Historians painted Johnson’s lack of support as an indication of southern displeasure over his relationship with Julia Chinn. In fact, it was Johnson’s egalitarian politics that finally proved to be what aristocratic planters in the old southern states feared. Along with openly engaging in miscegenation (what Johnson’s contemporaries called amalgamation), Johnson championed radical policies aimed at politically displacing southern elites with yeomen farmers and workers. Carolina and Virginia patricians feared Johnson’s brand of political egalitarianism. While Jefferson promoted the political aesthetic of being a simple farmer, he was, in fact, a Piedmont grandee. Jeffersonians ostensibly promoted agrarian equality, but certainly these supposed democrats were nothing more than planters who needed a political vehicle to protect agrarianism and their aristocratic prerogatives. Richard Johnson conceptualized Jacksonian democracy and subsequently the Democratic Party as a truly egalitarian institution where planters, small farmers, and even urban workers and immigrants found equal voice for their needs and concerns. While his relationship with Julia Chinn provided an acceptable public pretext to hamper Johnson’s political aspirations, Tidewater Jeffersonian aristocrats feared the rise of frontier farmers, largely because these backwoods Americans considered merit and service more important than station and acreage. To coastal patricians, Johnson and western democracy represented a very real threat to the political preeminence of the Tidewater and Carolina planters.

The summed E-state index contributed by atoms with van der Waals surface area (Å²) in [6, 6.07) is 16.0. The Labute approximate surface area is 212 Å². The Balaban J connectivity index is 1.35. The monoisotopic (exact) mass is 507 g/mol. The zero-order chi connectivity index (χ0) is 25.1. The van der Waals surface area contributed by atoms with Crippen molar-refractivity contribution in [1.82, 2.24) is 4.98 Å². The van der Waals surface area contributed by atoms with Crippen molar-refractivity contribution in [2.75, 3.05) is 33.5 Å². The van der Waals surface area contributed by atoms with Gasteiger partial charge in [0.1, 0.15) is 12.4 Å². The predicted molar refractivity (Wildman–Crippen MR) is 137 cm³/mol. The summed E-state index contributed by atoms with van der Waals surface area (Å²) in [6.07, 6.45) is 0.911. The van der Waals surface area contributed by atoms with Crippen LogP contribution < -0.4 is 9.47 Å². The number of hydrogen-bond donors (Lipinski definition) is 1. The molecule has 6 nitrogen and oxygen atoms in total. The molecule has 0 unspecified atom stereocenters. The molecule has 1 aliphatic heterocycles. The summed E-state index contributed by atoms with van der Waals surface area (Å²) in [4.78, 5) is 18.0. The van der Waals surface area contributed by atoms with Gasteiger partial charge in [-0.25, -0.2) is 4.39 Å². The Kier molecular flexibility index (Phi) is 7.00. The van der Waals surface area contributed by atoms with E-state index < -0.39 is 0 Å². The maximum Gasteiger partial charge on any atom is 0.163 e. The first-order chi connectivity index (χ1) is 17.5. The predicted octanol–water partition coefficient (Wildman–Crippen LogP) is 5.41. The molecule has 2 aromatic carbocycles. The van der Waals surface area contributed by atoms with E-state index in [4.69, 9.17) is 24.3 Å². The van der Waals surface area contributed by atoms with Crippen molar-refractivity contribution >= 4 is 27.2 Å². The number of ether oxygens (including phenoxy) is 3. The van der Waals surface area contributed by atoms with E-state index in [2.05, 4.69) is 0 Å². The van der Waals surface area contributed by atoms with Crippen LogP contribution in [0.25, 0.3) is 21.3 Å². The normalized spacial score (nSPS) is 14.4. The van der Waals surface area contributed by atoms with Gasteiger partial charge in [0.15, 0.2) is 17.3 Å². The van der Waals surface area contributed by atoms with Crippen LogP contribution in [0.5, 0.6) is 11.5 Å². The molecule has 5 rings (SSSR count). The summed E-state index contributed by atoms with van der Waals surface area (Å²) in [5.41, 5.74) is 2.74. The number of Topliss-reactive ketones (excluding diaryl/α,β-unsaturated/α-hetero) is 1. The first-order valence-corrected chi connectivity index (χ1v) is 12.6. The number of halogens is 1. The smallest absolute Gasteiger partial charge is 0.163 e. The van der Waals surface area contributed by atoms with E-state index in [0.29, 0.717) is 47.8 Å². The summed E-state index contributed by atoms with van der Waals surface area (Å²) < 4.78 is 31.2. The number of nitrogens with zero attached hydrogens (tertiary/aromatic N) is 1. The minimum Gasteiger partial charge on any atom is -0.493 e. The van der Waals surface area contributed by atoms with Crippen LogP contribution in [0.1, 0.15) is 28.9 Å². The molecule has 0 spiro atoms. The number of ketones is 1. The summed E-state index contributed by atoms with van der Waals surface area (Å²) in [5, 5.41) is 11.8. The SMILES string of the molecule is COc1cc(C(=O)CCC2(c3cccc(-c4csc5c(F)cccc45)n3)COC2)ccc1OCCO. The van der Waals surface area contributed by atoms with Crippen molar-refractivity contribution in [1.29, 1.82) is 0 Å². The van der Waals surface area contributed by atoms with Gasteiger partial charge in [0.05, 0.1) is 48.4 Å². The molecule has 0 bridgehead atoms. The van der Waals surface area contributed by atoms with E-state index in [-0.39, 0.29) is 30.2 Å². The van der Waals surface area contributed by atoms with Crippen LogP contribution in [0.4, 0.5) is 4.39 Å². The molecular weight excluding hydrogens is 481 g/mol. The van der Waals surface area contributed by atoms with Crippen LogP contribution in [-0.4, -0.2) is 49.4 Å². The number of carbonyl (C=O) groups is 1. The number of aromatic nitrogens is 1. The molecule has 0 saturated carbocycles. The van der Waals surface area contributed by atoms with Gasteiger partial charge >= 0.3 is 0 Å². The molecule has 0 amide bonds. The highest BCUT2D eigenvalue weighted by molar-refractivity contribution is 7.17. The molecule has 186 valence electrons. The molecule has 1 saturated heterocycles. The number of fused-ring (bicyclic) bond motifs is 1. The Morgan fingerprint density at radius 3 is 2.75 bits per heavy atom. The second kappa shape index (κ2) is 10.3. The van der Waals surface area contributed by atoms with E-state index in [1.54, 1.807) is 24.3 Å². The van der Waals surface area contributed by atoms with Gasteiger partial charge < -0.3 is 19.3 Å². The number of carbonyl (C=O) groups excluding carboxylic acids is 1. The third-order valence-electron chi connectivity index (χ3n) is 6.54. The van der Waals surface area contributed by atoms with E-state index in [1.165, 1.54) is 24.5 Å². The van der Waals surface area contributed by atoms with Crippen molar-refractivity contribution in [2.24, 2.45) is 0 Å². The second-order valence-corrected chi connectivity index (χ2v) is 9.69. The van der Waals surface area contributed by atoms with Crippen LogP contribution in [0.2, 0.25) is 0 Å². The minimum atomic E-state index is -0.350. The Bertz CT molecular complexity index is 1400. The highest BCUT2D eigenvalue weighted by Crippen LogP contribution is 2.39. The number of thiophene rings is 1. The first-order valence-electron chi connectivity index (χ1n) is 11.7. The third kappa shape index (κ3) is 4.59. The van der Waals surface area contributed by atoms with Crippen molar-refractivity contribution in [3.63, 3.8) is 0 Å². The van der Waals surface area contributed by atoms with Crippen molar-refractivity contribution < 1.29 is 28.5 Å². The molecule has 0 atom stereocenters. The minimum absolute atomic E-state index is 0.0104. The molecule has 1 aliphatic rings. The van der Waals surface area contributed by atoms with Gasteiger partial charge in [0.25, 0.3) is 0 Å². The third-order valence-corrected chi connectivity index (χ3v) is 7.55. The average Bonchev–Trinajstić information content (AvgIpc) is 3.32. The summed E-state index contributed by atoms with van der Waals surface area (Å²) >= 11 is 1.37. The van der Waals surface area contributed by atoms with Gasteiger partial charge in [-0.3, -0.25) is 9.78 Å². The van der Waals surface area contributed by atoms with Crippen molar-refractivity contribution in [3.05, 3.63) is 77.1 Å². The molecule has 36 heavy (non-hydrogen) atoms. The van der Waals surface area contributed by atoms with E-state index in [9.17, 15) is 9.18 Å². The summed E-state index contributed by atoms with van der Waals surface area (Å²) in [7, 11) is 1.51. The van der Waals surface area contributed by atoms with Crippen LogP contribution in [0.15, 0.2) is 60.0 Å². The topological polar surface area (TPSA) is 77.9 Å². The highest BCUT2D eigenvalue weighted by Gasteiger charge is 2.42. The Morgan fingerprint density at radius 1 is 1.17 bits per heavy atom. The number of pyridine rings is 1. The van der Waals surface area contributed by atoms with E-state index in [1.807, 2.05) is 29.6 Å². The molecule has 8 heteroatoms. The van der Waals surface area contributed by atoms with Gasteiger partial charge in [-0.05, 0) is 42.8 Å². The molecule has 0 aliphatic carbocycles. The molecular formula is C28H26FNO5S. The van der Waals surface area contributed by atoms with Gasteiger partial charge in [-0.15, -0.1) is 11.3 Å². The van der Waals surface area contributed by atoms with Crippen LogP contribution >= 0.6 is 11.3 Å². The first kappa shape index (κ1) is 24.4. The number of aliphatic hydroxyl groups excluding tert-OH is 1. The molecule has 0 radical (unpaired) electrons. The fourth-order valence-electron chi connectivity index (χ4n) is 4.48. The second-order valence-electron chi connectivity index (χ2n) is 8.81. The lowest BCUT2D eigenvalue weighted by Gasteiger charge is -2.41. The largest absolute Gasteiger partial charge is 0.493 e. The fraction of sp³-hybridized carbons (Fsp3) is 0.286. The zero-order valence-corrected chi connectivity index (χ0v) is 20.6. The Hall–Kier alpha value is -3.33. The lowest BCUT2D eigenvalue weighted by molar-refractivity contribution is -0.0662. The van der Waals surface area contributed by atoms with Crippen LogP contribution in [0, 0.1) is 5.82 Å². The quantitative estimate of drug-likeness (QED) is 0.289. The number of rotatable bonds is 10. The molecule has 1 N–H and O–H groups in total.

Jacksonian Democracy is somewhat inappropriately named. In the South and in the slaveholding West, large planters exercised an outsized influence in local and regional political matters during the so-called Era of the Common Man. And while Andrew Jackson exemplified the movement and served as its rallying figure, he did not “found” American democratic politics. In fact, many early Jacksonians were anything but common men. Andrew Jackson, James Polk, John Tyler, and other prominent Jacksonians garnered the political support of small farmers and workers, but each guarded the prerogatives of the planter class jealously. As Edward Pessen pointed out in his magisterial Jacksonian America, a broadened suffrage allowed American farmers and wage laborers to vote for men who assumed the aesthetic of the common man for political purposes. Glenn Altschuler and Stuart Blumin updated and nuanced Pessen’s thesis, but their argument is simple: Democrats and Whigs were largely similar, and the terms democracy and aristocracy were more often than not political rhetoric. This statement is true, but not universally so…